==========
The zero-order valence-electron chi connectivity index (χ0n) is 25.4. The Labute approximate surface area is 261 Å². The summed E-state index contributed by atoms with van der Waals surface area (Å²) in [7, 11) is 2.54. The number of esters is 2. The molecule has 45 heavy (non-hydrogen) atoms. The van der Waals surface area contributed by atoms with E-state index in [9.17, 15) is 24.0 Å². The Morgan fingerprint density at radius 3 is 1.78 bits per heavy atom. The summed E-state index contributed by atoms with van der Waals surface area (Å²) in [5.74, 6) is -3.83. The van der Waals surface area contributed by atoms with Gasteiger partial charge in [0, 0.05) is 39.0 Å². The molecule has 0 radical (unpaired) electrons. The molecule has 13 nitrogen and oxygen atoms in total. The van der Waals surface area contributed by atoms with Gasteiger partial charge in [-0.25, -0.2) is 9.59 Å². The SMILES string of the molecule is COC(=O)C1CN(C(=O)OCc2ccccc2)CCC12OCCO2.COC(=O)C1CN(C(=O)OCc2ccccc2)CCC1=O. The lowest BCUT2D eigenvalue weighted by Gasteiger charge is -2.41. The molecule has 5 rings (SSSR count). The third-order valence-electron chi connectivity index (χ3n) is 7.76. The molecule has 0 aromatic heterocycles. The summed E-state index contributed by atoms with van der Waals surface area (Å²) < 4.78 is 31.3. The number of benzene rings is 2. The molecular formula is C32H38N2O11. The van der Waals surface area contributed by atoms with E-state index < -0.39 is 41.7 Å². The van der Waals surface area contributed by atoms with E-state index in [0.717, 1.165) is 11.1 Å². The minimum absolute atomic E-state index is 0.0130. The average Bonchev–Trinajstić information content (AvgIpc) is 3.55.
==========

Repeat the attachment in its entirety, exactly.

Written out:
The zero-order valence-electron chi connectivity index (χ0n) is 25.4. The Labute approximate surface area is 261 Å². The summed E-state index contributed by atoms with van der Waals surface area (Å²) in [7, 11) is 2.54. The number of esters is 2. The molecule has 45 heavy (non-hydrogen) atoms. The van der Waals surface area contributed by atoms with E-state index in [9.17, 15) is 24.0 Å². The Morgan fingerprint density at radius 3 is 1.78 bits per heavy atom. The summed E-state index contributed by atoms with van der Waals surface area (Å²) in [5.74, 6) is -3.83. The van der Waals surface area contributed by atoms with Gasteiger partial charge in [0, 0.05) is 39.0 Å². The molecule has 0 radical (unpaired) electrons. The molecule has 13 nitrogen and oxygen atoms in total. The van der Waals surface area contributed by atoms with Gasteiger partial charge in [-0.25, -0.2) is 9.59 Å². The SMILES string of the molecule is COC(=O)C1CN(C(=O)OCc2ccccc2)CCC12OCCO2.COC(=O)C1CN(C(=O)OCc2ccccc2)CCC1=O. The lowest BCUT2D eigenvalue weighted by Gasteiger charge is -2.41. The molecule has 5 rings (SSSR count). The third-order valence-electron chi connectivity index (χ3n) is 7.76. The molecule has 0 aromatic heterocycles. The summed E-state index contributed by atoms with van der Waals surface area (Å²) < 4.78 is 31.3. The number of benzene rings is 2. The molecular formula is C32H38N2O11. The van der Waals surface area contributed by atoms with E-state index < -0.39 is 41.7 Å². The van der Waals surface area contributed by atoms with E-state index in [0.717, 1.165) is 11.1 Å². The minimum absolute atomic E-state index is 0.0130. The average Bonchev–Trinajstić information content (AvgIpc) is 3.55.